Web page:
Traditional plant use at East Trinity

I have a fervent interest in how humans have always used plants. While we don’t need to travel very far to see that (we can see it in our supermarkets every day), the way indigenous people use plants is in my opinion the most tactile and immediate. It represents a silent bond that humankind has always shared with the plant world.

Ranger guide explaining how huts are made

Licuala palm thatch hut

Recently I had the privilege of being invited to a Dgunbungi gathering. There we were given guided tours of how the elders used plants for food, medicine, housing, basket weaving and even love charms. Although I did not get to see a demonstration of how they built their shelters, our guide assured us that the one on display was a small one in comparison with the large ones they built that could fit up to 40 people. They built these shelters using Calamus (wait-a-while vines; a kind of climbing palm) as a structure, the stripped bark of certain species of Macaranga (if I recall correctly) as rope and Tea tree (Melaleuca leucadendra) bark or fan palm (Licuala sp.) fronds as thatch. What we did get to see was a demonstration of how Pandanus (screw pine) leaves were prepared for basket weaving. It looked simple but the skill with which one of the elders stripped Pandanus leaves impressed me greatly.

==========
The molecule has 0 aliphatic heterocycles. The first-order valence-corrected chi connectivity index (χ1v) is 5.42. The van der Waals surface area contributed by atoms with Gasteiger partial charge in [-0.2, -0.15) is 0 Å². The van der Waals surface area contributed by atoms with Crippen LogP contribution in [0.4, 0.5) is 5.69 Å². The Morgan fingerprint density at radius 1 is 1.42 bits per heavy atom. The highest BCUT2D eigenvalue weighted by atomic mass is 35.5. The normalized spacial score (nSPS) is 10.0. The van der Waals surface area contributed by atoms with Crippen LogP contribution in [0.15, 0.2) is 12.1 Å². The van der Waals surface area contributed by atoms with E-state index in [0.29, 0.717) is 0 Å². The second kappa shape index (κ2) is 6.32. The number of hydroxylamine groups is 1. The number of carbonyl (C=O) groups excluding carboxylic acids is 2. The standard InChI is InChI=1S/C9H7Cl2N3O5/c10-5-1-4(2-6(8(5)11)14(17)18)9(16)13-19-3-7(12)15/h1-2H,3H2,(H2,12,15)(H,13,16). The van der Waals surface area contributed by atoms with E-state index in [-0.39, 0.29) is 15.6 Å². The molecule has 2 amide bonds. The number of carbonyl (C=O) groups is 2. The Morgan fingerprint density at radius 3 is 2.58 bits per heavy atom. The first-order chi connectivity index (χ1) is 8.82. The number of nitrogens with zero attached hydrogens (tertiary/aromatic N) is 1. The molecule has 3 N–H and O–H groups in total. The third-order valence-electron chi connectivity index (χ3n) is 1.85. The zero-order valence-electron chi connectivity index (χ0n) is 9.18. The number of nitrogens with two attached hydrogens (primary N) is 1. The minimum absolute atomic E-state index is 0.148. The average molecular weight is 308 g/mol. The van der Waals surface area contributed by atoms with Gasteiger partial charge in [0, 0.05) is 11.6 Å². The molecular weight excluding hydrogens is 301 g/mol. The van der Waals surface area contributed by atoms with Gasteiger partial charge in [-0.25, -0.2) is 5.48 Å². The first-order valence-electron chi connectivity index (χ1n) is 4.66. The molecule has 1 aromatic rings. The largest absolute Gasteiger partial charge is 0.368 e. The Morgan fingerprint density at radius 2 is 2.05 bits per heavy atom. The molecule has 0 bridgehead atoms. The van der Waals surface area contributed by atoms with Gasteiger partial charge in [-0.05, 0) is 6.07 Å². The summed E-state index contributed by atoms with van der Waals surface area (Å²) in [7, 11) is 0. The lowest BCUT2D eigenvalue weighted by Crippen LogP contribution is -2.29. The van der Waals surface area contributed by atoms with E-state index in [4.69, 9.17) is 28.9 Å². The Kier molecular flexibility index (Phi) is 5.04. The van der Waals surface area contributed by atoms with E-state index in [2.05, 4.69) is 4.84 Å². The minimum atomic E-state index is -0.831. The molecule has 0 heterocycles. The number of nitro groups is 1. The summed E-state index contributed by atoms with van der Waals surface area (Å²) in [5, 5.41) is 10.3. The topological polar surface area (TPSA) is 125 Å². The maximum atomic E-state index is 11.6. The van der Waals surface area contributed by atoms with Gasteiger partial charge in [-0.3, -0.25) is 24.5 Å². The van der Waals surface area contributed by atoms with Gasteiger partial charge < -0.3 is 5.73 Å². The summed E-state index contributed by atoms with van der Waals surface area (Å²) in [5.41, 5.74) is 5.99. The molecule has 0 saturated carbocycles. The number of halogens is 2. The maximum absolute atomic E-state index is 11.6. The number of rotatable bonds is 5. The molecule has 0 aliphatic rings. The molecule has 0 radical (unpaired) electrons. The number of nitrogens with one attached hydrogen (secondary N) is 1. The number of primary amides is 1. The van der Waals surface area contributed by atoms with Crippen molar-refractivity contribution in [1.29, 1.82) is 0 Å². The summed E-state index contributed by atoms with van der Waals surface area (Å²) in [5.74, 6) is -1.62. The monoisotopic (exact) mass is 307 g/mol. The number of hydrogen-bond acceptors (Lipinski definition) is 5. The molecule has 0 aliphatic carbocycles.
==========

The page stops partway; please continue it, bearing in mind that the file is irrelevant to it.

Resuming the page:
Djunbunji elder preparing Pandanus leaves

Seeing all these reinforced in my mind the importance of appreciation. And it reminded me that of one of the most direct ways to foster an appreciation for something is to use it, or the next best thing, watch others use it in a direct immediate way.

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About David Tng

I am David Tng, a hedonistic botanizer who pursues plants with a fervour. I chase the opportunity to delve into various aspects of the study of plants. I have spent untold hours staring at mosses and allied plants, taking picture of pollen, culturing orchids in clean cabinets, counting tree rings, monitoring plant flowering times, etc. I am currently engrossed in the study of plant ecology (a grand excuse to see 'anything I can). Sometimes I think of myself as a shadow taxonomist, a sentimental ecologist, and a spiritual environmentalist - but at the very root of it all, a "plant whisperer"!
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